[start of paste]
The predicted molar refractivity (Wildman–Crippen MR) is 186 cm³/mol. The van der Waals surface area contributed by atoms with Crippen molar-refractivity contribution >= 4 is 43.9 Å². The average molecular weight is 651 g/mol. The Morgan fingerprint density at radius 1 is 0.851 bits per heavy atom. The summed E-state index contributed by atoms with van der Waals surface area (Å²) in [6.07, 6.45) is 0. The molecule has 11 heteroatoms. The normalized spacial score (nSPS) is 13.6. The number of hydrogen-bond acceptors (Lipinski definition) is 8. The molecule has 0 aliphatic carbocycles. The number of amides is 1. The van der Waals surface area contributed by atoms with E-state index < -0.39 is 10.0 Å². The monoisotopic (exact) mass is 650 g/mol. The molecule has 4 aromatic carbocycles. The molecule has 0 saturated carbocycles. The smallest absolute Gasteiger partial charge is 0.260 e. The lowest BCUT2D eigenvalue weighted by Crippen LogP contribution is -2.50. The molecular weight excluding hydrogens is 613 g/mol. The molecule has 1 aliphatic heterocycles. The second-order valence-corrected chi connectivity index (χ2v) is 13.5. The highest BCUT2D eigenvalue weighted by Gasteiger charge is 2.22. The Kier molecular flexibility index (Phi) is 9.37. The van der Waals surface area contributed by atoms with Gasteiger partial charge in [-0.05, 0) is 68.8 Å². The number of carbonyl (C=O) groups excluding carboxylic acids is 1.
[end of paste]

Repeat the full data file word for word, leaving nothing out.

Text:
The predicted molar refractivity (Wildman–Crippen MR) is 186 cm³/mol. The van der Waals surface area contributed by atoms with Crippen molar-refractivity contribution >= 4 is 43.9 Å². The average molecular weight is 651 g/mol. The Morgan fingerprint density at radius 1 is 0.851 bits per heavy atom. The summed E-state index contributed by atoms with van der Waals surface area (Å²) in [6.07, 6.45) is 0. The molecule has 11 heteroatoms. The normalized spacial score (nSPS) is 13.6. The number of hydrogen-bond acceptors (Lipinski definition) is 8. The molecule has 0 aliphatic carbocycles. The number of amides is 1. The van der Waals surface area contributed by atoms with E-state index < -0.39 is 10.0 Å². The monoisotopic (exact) mass is 650 g/mol. The molecule has 4 aromatic carbocycles. The molecule has 0 saturated carbocycles. The smallest absolute Gasteiger partial charge is 0.260 e. The lowest BCUT2D eigenvalue weighted by Crippen LogP contribution is -2.50. The molecular weight excluding hydrogens is 613 g/mol. The molecule has 1 aliphatic heterocycles. The second-order valence-corrected chi connectivity index (χ2v) is 13.5. The highest BCUT2D eigenvalue weighted by Gasteiger charge is 2.22. The Kier molecular flexibility index (Phi) is 9.37. The van der Waals surface area contributed by atoms with Gasteiger partial charge in [-0.05, 0) is 68.8 Å². The number of carbonyl (C=O) groups excluding carboxylic acids is 1.